When the smoking ban first took effect a year ago, the two men said, they received sporadic summonses, several of which were dismissed by the Health Department's administrative tribunal. ''But they've been very aggressive lately,'' Mr. Mohamed said. ''Two weeks ago, they sent their guys to every shisha shop on the block. It's harassment.''

Mr. Elgohry said enforcement agents had warned customers in his shop that they, too, would be ticketed if caught smoking. ''They've scared some of our customers away,'' Mr. Mohamed said. ''We're hard-working people trying to earn a living. I worked 20 years driving a cab for the money to open this store. Now they're trying to close us down.''

The owners have enlisted the help of their councilman, Peter Vallone Jr., who wrote to the city's health commissioner last week arguing that the shisha cafes are no different than the cigar bars that qualify for a legal exemption from the smoking laws. Mr. Vallone said that city law allows smoking if the bars draw at least 10 percent of their revenue from the sale of tobacco. Most of the shisha café owners say they earn well over half their revenue from tobacco.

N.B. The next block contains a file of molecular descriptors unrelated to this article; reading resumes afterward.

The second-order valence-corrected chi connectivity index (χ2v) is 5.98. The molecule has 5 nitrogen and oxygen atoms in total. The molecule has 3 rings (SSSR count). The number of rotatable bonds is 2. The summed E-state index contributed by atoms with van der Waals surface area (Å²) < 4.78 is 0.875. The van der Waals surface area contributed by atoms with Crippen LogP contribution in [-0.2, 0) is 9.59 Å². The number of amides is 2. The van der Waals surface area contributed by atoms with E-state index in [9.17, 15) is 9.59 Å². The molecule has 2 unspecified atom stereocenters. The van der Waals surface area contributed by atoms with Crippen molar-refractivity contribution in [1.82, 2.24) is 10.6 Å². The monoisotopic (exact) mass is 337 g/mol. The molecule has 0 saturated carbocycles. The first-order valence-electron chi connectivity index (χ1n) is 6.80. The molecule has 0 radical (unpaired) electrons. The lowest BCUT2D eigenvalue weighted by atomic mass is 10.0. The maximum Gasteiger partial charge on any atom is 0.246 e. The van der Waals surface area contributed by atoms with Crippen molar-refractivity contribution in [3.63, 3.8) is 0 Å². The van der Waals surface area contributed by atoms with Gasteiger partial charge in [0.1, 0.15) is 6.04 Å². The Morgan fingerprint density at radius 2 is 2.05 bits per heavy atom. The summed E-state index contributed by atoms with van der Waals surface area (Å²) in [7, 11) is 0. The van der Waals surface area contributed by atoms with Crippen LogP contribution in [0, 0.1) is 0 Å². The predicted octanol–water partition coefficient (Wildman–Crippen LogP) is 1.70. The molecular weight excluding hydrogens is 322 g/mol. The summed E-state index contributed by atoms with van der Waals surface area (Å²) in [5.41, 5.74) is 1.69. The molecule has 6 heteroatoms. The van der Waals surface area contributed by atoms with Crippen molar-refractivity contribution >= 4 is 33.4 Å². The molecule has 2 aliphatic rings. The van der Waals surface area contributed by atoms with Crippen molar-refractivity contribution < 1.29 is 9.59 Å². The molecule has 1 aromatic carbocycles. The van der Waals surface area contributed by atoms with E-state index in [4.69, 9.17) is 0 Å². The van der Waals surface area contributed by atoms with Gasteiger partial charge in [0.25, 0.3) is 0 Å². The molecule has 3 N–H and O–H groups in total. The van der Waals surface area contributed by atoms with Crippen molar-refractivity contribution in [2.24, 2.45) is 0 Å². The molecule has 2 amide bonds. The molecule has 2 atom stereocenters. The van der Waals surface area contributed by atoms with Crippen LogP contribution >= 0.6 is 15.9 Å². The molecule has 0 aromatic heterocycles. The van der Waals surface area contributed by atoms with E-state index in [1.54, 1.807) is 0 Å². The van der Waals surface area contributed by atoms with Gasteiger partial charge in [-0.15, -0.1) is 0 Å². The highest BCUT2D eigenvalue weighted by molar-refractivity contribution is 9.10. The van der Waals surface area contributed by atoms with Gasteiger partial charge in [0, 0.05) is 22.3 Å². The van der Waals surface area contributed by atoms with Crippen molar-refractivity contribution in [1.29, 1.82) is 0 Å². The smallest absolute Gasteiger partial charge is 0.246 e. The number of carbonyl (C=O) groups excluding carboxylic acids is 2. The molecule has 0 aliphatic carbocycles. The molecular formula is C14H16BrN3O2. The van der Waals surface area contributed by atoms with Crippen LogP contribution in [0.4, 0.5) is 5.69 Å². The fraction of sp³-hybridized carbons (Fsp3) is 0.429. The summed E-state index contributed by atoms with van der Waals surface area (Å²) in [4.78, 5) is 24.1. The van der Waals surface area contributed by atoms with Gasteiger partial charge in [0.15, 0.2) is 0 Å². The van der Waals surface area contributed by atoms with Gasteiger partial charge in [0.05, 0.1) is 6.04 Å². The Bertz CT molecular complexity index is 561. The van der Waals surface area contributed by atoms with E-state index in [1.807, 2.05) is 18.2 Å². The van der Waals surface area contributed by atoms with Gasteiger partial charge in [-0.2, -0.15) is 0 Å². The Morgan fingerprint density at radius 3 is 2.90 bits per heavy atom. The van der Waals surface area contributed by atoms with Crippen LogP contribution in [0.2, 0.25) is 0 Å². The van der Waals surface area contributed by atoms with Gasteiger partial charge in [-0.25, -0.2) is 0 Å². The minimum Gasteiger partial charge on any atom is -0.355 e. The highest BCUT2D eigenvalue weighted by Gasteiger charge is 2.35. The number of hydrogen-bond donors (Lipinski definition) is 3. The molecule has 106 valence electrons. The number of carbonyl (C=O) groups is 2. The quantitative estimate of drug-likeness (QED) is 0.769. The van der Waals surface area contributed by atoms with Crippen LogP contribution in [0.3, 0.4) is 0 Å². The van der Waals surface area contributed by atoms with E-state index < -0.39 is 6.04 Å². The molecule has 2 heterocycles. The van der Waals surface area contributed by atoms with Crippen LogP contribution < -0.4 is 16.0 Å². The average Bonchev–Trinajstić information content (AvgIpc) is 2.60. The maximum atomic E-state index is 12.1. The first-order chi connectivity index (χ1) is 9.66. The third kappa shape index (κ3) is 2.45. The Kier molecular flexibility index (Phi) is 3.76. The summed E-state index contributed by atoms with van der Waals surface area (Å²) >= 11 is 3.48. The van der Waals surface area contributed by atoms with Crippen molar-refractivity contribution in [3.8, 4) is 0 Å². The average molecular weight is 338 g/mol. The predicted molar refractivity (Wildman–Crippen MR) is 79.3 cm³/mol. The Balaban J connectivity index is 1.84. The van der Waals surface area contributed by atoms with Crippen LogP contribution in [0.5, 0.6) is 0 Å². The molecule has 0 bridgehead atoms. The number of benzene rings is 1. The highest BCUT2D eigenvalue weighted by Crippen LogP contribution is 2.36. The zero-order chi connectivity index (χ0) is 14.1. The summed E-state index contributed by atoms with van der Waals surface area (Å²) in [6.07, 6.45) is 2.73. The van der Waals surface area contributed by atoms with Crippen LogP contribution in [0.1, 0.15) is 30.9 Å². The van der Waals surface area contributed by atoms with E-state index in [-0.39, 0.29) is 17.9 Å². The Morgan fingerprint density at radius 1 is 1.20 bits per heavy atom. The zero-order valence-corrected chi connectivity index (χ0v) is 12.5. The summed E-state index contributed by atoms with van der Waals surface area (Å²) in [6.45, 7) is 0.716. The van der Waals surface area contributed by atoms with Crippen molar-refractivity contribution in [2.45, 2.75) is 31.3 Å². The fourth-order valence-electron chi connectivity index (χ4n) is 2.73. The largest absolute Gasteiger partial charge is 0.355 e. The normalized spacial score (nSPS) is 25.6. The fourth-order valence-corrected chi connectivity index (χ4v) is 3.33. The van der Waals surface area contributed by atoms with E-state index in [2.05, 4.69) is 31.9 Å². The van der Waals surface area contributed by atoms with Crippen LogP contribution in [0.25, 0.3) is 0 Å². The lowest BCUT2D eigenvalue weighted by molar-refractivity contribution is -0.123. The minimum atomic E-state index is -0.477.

But a Health Department official said yesterday that the cigar-bar exemption applied only to places that sell alcohol.

Elliott S. Marcus, an assistant commissioner, said, "Hookah establishments may apply for an exemption as a tobacco bar -- which by definition is an establishment where the sale of food is incidental, at least 40 percent of gross receipts are from the sale of alcohol, and at least 10 percent of gross receipts are from the sale of tobacco products or the rental of humidors.

"To date, the department has not received any tobacco bar applications from hookah establishments," he said, adding that they were therefore subject to the city smoking ban.